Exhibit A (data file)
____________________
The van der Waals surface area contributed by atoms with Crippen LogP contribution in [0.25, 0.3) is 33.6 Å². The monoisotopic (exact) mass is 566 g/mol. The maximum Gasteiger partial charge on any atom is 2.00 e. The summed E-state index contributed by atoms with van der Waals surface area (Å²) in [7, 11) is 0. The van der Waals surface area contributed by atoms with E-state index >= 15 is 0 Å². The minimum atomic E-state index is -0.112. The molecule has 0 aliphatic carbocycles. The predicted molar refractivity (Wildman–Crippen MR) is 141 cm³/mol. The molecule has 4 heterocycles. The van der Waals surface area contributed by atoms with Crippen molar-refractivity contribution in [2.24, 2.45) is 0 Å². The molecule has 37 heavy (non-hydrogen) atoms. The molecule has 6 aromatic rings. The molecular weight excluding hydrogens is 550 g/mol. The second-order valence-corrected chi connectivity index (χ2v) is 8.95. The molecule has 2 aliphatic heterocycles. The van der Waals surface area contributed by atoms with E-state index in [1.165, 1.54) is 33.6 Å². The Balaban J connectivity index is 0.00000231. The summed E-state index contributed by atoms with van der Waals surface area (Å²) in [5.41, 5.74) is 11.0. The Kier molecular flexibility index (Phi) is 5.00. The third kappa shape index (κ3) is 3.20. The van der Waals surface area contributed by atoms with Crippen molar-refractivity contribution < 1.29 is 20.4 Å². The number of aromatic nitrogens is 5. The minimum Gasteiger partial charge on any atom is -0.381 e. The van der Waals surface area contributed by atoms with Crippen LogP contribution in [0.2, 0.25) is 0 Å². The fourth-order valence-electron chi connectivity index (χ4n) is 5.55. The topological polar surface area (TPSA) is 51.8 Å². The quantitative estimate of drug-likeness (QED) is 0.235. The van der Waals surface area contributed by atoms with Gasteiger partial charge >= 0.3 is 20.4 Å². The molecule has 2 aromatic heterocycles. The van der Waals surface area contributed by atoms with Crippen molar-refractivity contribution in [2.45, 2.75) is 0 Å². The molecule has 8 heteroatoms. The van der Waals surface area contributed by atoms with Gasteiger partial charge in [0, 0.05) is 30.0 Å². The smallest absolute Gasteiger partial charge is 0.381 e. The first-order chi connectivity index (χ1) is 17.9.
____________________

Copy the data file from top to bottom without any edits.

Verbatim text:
The van der Waals surface area contributed by atoms with Crippen LogP contribution in [0.25, 0.3) is 33.6 Å². The monoisotopic (exact) mass is 566 g/mol. The maximum Gasteiger partial charge on any atom is 2.00 e. The summed E-state index contributed by atoms with van der Waals surface area (Å²) in [7, 11) is 0. The van der Waals surface area contributed by atoms with E-state index >= 15 is 0 Å². The minimum atomic E-state index is -0.112. The molecule has 0 aliphatic carbocycles. The predicted molar refractivity (Wildman–Crippen MR) is 141 cm³/mol. The molecule has 4 heterocycles. The van der Waals surface area contributed by atoms with Crippen molar-refractivity contribution in [2.24, 2.45) is 0 Å². The molecule has 37 heavy (non-hydrogen) atoms. The molecule has 6 aromatic rings. The molecular weight excluding hydrogens is 550 g/mol. The second-order valence-corrected chi connectivity index (χ2v) is 8.95. The molecule has 2 aliphatic heterocycles. The van der Waals surface area contributed by atoms with E-state index in [1.165, 1.54) is 33.6 Å². The Balaban J connectivity index is 0.00000231. The summed E-state index contributed by atoms with van der Waals surface area (Å²) in [5.41, 5.74) is 11.0. The Kier molecular flexibility index (Phi) is 5.00. The third kappa shape index (κ3) is 3.20. The van der Waals surface area contributed by atoms with Crippen molar-refractivity contribution < 1.29 is 20.4 Å². The number of aromatic nitrogens is 5. The minimum Gasteiger partial charge on any atom is -0.381 e. The van der Waals surface area contributed by atoms with Crippen LogP contribution in [0.2, 0.25) is 0 Å². The fourth-order valence-electron chi connectivity index (χ4n) is 5.55. The topological polar surface area (TPSA) is 51.8 Å². The quantitative estimate of drug-likeness (QED) is 0.235. The van der Waals surface area contributed by atoms with Gasteiger partial charge >= 0.3 is 20.4 Å². The molecule has 2 aromatic heterocycles. The van der Waals surface area contributed by atoms with Crippen molar-refractivity contribution in [2.45, 2.75) is 0 Å². The molecule has 8 heteroatoms. The van der Waals surface area contributed by atoms with Gasteiger partial charge in [0, 0.05) is 30.0 Å². The smallest absolute Gasteiger partial charge is 0.381 e. The first-order chi connectivity index (χ1) is 17.9.